Meanwhile sectors linked to political violence are taking advantage of the power vacuum by creating an unstable environment in order to seize power. Aristide sent into the streets two different types of operators. First, his main spokeperson, Gerald Gilles, has been vocally advocating that Aristide should be provisional President. They know clearly that the Constitution precludes him from serving another term because he has already served two. Second, the presence of members of Haiti’s disbanded army in the streets of Port-au-Prince two days ago fueled the fire. Aristide tried to take advantage of this situation by disguising his chimeres (violent political operators from the Lavalas party) as former military during their attack on a transfer banks and a police precinct in the town of Arcahaie, 30km from Port-au-Prince.
Aristide historically has used these chimeres to carry out kidnapping and drug trafficking in order to finance the party. Most of these actors have been apprehended by the US Drug Enforcement Agency and tried in the US. According to various testimonies from Arcahaie the person linked to this attack is a chimere named Pa Bouke. The goal was to create more tension between the populace and the members of the disbanded army. Martelly, for the past four years, has refused to include the members of the disbanded army into the country’s new defense force oriented toward reconstruction. In the upcoming days, the country should expect in to see similar violent actions from the Aristide camp. In the face of the heightened violence, MINUSTAH, the UN mission in Haiti, has been completely ineffective in maintaining security.
In addition to the violence, we are already seeing an increase in corruption and political pay offs. Since yesterday, there is an full scale assault on the newly convened parliament by the economic cartel known as the Groupe de Bourdon, former President Rene Preval, the drug cartels, Aristide and others – all trying to buy the presidency. Preval like Aristide is constitutionally precluded. All those efforts toward the transition are weakened by a surfacing scandal involving the President of the Senate, Jocelerme Privert. Many around the country are calling for his removal because he falsified the amended constitution in 2009 according Haitian newspapers and radios who investigated the issue and is responsible for the La Scierie massacre in Saint Marc when he was Minister of the Interior.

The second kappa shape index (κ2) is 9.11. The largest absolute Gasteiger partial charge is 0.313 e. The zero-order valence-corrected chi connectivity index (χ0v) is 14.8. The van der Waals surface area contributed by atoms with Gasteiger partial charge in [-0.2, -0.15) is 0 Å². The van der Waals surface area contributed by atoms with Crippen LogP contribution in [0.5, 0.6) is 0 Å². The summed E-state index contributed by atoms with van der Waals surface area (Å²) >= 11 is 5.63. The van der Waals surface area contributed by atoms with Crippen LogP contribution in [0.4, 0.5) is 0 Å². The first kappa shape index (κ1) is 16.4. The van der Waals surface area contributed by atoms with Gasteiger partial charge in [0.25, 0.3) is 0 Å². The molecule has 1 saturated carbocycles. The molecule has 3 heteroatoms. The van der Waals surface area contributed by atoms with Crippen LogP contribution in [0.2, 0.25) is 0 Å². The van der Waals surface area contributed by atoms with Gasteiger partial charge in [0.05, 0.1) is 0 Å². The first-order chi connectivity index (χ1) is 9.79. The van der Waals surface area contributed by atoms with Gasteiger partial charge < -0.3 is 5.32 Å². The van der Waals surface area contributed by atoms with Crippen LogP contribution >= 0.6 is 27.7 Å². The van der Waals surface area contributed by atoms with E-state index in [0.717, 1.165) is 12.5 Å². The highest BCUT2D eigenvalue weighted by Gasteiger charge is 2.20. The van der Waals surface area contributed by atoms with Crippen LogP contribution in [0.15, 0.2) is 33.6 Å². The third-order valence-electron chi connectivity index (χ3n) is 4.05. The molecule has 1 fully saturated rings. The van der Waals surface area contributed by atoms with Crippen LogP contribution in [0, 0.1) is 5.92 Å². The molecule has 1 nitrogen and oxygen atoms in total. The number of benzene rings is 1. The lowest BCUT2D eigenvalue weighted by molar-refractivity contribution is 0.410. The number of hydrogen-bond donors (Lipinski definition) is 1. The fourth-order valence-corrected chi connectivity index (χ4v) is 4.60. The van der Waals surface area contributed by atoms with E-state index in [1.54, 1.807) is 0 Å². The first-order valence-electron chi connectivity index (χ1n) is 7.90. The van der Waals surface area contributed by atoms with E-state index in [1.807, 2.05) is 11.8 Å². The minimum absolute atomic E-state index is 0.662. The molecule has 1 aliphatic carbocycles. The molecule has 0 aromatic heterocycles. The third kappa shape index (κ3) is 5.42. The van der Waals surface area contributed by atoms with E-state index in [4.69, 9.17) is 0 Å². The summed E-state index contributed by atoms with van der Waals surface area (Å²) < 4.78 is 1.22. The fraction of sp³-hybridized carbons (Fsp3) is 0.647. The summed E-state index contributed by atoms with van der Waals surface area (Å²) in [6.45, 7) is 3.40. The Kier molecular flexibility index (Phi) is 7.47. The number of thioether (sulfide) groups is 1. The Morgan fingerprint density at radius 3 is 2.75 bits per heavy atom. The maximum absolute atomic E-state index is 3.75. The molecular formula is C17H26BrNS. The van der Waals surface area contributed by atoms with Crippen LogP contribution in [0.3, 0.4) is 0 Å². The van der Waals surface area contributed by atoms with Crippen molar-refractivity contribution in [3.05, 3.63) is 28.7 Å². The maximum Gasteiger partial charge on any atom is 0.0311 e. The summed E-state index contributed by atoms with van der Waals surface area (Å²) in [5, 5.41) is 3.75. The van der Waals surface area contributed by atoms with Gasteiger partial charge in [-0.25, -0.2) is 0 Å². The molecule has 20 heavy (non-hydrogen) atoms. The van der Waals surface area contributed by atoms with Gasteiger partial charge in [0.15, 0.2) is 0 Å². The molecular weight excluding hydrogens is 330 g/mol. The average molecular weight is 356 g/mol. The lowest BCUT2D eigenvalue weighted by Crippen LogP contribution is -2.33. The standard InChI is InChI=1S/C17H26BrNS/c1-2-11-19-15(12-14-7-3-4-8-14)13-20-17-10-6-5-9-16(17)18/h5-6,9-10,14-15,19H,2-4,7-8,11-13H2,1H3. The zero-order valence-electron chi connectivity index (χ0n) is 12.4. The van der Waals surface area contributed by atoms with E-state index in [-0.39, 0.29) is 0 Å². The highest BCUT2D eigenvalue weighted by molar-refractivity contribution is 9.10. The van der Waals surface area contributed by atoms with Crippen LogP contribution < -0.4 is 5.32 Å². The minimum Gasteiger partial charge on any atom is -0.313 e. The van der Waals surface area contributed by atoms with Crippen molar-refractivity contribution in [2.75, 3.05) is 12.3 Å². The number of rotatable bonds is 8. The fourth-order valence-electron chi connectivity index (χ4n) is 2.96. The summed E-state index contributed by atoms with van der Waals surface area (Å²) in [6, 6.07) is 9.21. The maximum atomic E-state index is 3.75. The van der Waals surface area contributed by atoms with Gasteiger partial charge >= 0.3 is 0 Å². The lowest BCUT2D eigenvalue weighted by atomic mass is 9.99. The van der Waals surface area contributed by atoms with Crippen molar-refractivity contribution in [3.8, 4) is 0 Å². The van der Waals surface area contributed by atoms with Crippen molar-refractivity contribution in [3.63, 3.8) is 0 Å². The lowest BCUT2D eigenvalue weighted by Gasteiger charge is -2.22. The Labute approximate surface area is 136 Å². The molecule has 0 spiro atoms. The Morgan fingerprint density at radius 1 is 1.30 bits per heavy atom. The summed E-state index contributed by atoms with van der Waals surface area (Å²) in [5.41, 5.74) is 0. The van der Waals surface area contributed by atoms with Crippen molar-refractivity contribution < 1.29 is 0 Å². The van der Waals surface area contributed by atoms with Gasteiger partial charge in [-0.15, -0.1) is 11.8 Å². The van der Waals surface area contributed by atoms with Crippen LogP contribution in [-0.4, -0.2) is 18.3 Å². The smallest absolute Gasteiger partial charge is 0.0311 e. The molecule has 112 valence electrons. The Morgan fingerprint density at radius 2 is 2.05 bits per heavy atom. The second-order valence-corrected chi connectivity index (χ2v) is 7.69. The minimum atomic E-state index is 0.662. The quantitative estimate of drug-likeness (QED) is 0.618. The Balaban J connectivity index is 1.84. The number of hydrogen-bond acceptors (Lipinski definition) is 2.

Without support from the international community to isolate the perpetrators of violence and corruption from the system, this – or any – brokered agreement is doomed for failure and Haiti will slip back into chaos for a decade or more. The OAS should actually leverage the Democratic Charter and conduct an investigation identifying the damaging actors and remove them from the process. The OAS did this successfully in 2001 when Aristide’s Lavalas burned down political parties headquarters. They should also continue to foster the dialogue between the democratic actors willing to sit at the table and negotiate in good faith. And finally, they should ramp up their support for the electoral process by increasing technical assistance to the CEP and strengthening the electoral observation mission.
The situation is fragile and the stakes are very high. Haiti has some slight momentum in the past five years addressing the dire economic, political and social situation of the country. Yet the Haitian political system and Haitian political actors are unable to foster the democratic process on their own. To protect the people of Haiti, the international community will need to step in, yet again, to support democracy.